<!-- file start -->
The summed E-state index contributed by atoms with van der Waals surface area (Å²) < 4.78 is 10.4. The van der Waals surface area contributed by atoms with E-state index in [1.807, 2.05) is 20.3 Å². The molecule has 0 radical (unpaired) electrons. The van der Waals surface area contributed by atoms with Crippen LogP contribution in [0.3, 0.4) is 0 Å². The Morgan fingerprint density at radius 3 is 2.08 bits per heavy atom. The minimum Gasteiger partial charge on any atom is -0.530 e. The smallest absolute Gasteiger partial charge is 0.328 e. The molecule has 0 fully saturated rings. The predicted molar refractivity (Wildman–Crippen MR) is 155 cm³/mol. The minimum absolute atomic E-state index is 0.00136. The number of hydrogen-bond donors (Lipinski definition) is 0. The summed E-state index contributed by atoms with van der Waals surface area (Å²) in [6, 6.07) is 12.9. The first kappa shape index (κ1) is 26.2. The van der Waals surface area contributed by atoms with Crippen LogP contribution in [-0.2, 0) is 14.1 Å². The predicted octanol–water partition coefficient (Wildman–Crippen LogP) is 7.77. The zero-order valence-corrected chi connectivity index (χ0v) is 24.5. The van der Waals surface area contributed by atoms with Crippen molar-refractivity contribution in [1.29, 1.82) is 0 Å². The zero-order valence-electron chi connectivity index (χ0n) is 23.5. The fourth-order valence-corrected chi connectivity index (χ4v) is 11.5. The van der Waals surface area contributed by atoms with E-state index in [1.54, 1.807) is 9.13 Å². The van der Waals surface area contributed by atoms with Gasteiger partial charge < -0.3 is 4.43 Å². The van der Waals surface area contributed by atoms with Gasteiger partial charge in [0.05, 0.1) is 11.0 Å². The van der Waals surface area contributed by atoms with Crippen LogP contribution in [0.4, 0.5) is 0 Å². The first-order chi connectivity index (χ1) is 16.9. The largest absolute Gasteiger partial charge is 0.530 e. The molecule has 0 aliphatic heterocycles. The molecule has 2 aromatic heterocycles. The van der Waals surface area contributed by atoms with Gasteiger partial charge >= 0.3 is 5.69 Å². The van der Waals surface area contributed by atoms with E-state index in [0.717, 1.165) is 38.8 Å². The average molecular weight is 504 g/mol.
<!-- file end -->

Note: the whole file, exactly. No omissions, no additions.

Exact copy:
The summed E-state index contributed by atoms with van der Waals surface area (Å²) < 4.78 is 10.4. The van der Waals surface area contributed by atoms with E-state index in [1.807, 2.05) is 20.3 Å². The molecule has 0 radical (unpaired) electrons. The van der Waals surface area contributed by atoms with Crippen LogP contribution in [0.3, 0.4) is 0 Å². The Morgan fingerprint density at radius 3 is 2.08 bits per heavy atom. The minimum Gasteiger partial charge on any atom is -0.530 e. The smallest absolute Gasteiger partial charge is 0.328 e. The molecule has 0 fully saturated rings. The predicted molar refractivity (Wildman–Crippen MR) is 155 cm³/mol. The minimum absolute atomic E-state index is 0.00136. The number of hydrogen-bond donors (Lipinski definition) is 0. The summed E-state index contributed by atoms with van der Waals surface area (Å²) in [6, 6.07) is 12.9. The first kappa shape index (κ1) is 26.2. The van der Waals surface area contributed by atoms with Crippen LogP contribution in [-0.2, 0) is 14.1 Å². The predicted octanol–water partition coefficient (Wildman–Crippen LogP) is 7.77. The zero-order valence-corrected chi connectivity index (χ0v) is 24.5. The van der Waals surface area contributed by atoms with Crippen molar-refractivity contribution in [1.29, 1.82) is 0 Å². The zero-order valence-electron chi connectivity index (χ0n) is 23.5. The fourth-order valence-corrected chi connectivity index (χ4v) is 11.5. The van der Waals surface area contributed by atoms with E-state index in [1.54, 1.807) is 9.13 Å². The van der Waals surface area contributed by atoms with Gasteiger partial charge < -0.3 is 4.43 Å². The van der Waals surface area contributed by atoms with Gasteiger partial charge in [0.05, 0.1) is 11.0 Å². The van der Waals surface area contributed by atoms with Crippen LogP contribution in [0.4, 0.5) is 0 Å². The first-order chi connectivity index (χ1) is 16.9. The largest absolute Gasteiger partial charge is 0.530 e. The molecule has 0 aliphatic heterocycles. The molecule has 2 aromatic heterocycles. The van der Waals surface area contributed by atoms with Gasteiger partial charge >= 0.3 is 5.69 Å². The van der Waals surface area contributed by atoms with E-state index in [0.717, 1.165) is 38.8 Å². The average molecular weight is 504 g/mol.